Fifty Years of Gaming
Well, I’ve only played a few published games this year, but still I did enjoy it so it can make the list. I was able to meet up with Netters, Mitch and a friend on a trip to San Francisco and played a game of this light engine-builder that everyone is talking about these days.
This was a pretty crappy year for me. Lots of games and gaming passed me by. Still this game is a highlight. Just 18 cards in both solo and multiplayer modes work well. One of many route/tile type games you will see on my list.
Honorable Mention: Just One
2017: Meeple Circus
Let’s get this straight, you are speed stacking circus themed meeples to a matching soundtrack? What is not to love.
Honorable Mention: Near and Far
2016: Terraforming Mars
I interviewed Stephen from Stronghold a while before this came out, and the idea of “real” science piqued my interest. I was able to get one of the early first-run copies and played it a ton. I switched over to playing it mostly solo due to the play time. but some of the expansions have helped with that. One of my most played games because I like the idea so much.
Honorable Mention: World’s Fair 1893
2015: T.I.M.E. Stories
Hard to talk about without spoilers. TIME stories was the second game in our “Epic Game Night” series started by Pandemic Legacy. We decided to continue on with another series of games. We played about five variants before we moved on to something else. I think we are still interested, just wanted a break.
Honorable Mention: Arboretum
One of my favorite games, definitely a favorite two-player game. Unfortunately, I do not play two-player very often so this doesn’t get played as much as I’d like. I love route-building / pick-up and deliver and this does it with an great spatial requirement in the tiles to find the location for your temple excavations.
Honorable Mention: Deus
2013: La Boca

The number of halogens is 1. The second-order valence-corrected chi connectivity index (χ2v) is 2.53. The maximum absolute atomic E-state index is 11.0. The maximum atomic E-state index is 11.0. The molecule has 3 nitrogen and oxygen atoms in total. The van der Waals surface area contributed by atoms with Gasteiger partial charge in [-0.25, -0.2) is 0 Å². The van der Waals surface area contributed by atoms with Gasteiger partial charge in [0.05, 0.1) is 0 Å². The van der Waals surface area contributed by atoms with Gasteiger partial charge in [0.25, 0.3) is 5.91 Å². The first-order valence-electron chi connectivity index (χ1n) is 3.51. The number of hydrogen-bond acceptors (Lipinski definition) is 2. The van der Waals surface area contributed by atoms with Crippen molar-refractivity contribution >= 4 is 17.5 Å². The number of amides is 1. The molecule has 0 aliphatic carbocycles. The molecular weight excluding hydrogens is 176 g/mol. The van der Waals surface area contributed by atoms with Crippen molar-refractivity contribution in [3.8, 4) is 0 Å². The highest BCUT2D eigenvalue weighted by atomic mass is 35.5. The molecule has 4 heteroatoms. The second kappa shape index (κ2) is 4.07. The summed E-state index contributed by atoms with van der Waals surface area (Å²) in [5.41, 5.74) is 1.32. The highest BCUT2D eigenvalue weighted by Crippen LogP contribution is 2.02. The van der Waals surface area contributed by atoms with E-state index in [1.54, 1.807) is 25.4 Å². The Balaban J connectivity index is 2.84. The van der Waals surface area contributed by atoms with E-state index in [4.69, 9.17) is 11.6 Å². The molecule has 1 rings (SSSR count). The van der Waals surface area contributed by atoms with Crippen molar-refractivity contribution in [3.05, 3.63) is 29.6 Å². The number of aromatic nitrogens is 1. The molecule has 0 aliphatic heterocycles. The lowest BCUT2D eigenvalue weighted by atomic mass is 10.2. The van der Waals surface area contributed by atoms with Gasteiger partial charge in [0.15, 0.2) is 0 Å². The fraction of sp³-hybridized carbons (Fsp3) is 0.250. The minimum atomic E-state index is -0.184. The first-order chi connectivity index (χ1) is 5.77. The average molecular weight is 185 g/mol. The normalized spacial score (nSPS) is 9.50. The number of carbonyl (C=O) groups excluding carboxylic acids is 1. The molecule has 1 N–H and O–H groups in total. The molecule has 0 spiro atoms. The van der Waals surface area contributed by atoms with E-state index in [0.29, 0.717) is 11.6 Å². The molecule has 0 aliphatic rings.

Another spatial game. Discovered this at BGG*Con and picked up my own copy soon after. This is a timed, teamed-based building game with 3-D polyominoes where you and your team mate are trying to build a structure that looks correct when observed from each of your perspectives. You might have to say “I don’t see any yellow, or I see one black poking up at the top” and figure out how to stack and turn the pieces so it looks correct from both sides.
Honorable Mention: Gravwell
I bought this having never played it, but I’d heard so much about it a few years ago at a Gen Con meet up. The boy and I figured it out and played a game. It soon became a favorite and I think I played it about 15 times that year. Since there is an online version, and since it is so hard to come by, I teach people it there often so they can get in a play. A strange combination of tile placement, area control -- there really isn’t anything else like it in my list.
Honorable Mention: Suburbia
2011: Flash Point: Fire Rescue
This is one of our most played games. It helps that my wife likes it so much, and that it is also easy to teach and easy to understand for new players. It is a co-operative game where a team of firefighters, each with a special role (even a dog in the expansions), work together to save victims in the burning house while keeping the fire under control. I own every expansion and variation but usually just play the basic houses, but love the added characters and tokens the expansion have added.
Honorable Mention: Rhino Hero
2010: Lords of Vegas
Usually makes my top 10 lists. Heavily themed around classic Las Vegas seen in Rat Pack movies. In fact, the paper money has the stars of those movies on it. Starting off with a few parking lots you build up an empire of casinos noted by cardboard rings around a dice. On future turns, if a card is drawn matching the color of your casino, you get points on how many squares of cardboard you have and money based on the dice pips inside. The limits in the scoring track encourage merging and take overs of casinos often accomplished by crazy, against the odds, stand-up dice rolls.
Honorable Mention: Alien Frontiers
I picked up this one because I like Greek mythology and the minis looked cool. Was I lucky because this is another personal favorite. An area control with a small amount of combat with more subtly with clever use of the auctions to gain control of the favor of the gods. Two player is not great, but the board expands well for other ranges.
Honorable Mentions: Snow Tails, Telestrations, Tobago
We played a ton of this game and all of its expansions. Many complain about alpha players in co-ops, but I’m happy to step aside and enjoy watching others figure things out so we can figure out how to win as team.
Honorable Mentions: Dominion, Stone Age
Fantastic Days of Wonder components add to fun game play. A very tight game with an unusual score track where you can only score if you improve over a previous play, though you do get the income. Each turn you work to perform the ultimate show hoping the Emperor or one of his aides is in your expanded Colosseum. We enjoy describing our shows explaining and role playing, adding the the theatrics.
Honorable Mention: Race for the Galaxy
2006: Through the Ages: A Story of Civilization